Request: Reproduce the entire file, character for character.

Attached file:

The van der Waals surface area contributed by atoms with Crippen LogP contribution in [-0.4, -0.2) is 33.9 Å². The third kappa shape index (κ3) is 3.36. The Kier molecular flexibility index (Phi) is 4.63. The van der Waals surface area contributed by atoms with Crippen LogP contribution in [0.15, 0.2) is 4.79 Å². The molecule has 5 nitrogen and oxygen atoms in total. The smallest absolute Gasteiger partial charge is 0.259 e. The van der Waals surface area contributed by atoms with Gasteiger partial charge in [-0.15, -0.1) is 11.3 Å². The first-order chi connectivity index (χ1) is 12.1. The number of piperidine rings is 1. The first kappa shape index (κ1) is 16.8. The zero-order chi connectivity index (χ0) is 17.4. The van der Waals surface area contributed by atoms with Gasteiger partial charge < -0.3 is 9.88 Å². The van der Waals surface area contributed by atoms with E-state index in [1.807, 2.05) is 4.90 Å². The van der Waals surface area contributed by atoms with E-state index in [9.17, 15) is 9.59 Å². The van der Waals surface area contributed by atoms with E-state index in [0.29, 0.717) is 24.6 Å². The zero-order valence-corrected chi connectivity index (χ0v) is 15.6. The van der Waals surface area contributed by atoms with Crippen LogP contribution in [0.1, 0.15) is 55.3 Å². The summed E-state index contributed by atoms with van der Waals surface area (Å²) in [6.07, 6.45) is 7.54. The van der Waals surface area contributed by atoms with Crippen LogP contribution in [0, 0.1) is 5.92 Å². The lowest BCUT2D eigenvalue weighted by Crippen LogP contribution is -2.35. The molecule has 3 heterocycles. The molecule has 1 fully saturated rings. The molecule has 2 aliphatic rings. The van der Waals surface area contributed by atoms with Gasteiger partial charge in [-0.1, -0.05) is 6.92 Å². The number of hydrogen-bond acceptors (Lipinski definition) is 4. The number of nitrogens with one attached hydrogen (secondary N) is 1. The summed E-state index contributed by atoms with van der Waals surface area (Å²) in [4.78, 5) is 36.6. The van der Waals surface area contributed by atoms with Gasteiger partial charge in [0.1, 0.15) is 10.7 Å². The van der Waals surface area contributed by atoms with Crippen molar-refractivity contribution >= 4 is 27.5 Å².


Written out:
The van der Waals surface area contributed by atoms with Crippen LogP contribution in [-0.4, -0.2) is 33.9 Å². The third kappa shape index (κ3) is 3.36. The Kier molecular flexibility index (Phi) is 4.63. The van der Waals surface area contributed by atoms with Crippen LogP contribution in [0.15, 0.2) is 4.79 Å². The molecule has 5 nitrogen and oxygen atoms in total. The smallest absolute Gasteiger partial charge is 0.259 e. The van der Waals surface area contributed by atoms with Gasteiger partial charge in [-0.15, -0.1) is 11.3 Å². The first-order chi connectivity index (χ1) is 12.1. The number of piperidine rings is 1. The first kappa shape index (κ1) is 16.8. The zero-order chi connectivity index (χ0) is 17.4. The van der Waals surface area contributed by atoms with Gasteiger partial charge < -0.3 is 9.88 Å². The van der Waals surface area contributed by atoms with E-state index in [1.807, 2.05) is 4.90 Å². The van der Waals surface area contributed by atoms with E-state index in [9.17, 15) is 9.59 Å². The van der Waals surface area contributed by atoms with E-state index in [0.29, 0.717) is 24.6 Å². The zero-order valence-corrected chi connectivity index (χ0v) is 15.6. The van der Waals surface area contributed by atoms with Crippen LogP contribution in [0.1, 0.15) is 55.3 Å². The summed E-state index contributed by atoms with van der Waals surface area (Å²) in [6.07, 6.45) is 7.54. The van der Waals surface area contributed by atoms with Crippen LogP contribution in [0, 0.1) is 5.92 Å². The lowest BCUT2D eigenvalue weighted by Crippen LogP contribution is -2.35. The molecule has 3 heterocycles. The molecule has 1 fully saturated rings. The molecule has 2 aliphatic rings. The van der Waals surface area contributed by atoms with Gasteiger partial charge in [-0.1, -0.05) is 6.92 Å². The number of hydrogen-bond acceptors (Lipinski definition) is 4. The number of nitrogens with one attached hydrogen (secondary N) is 1. The summed E-state index contributed by atoms with van der Waals surface area (Å²) in [4.78, 5) is 36.6. The van der Waals surface area contributed by atoms with Gasteiger partial charge in [0.1, 0.15) is 10.7 Å². The van der Waals surface area contributed by atoms with Crippen molar-refractivity contribution >= 4 is 27.5 Å².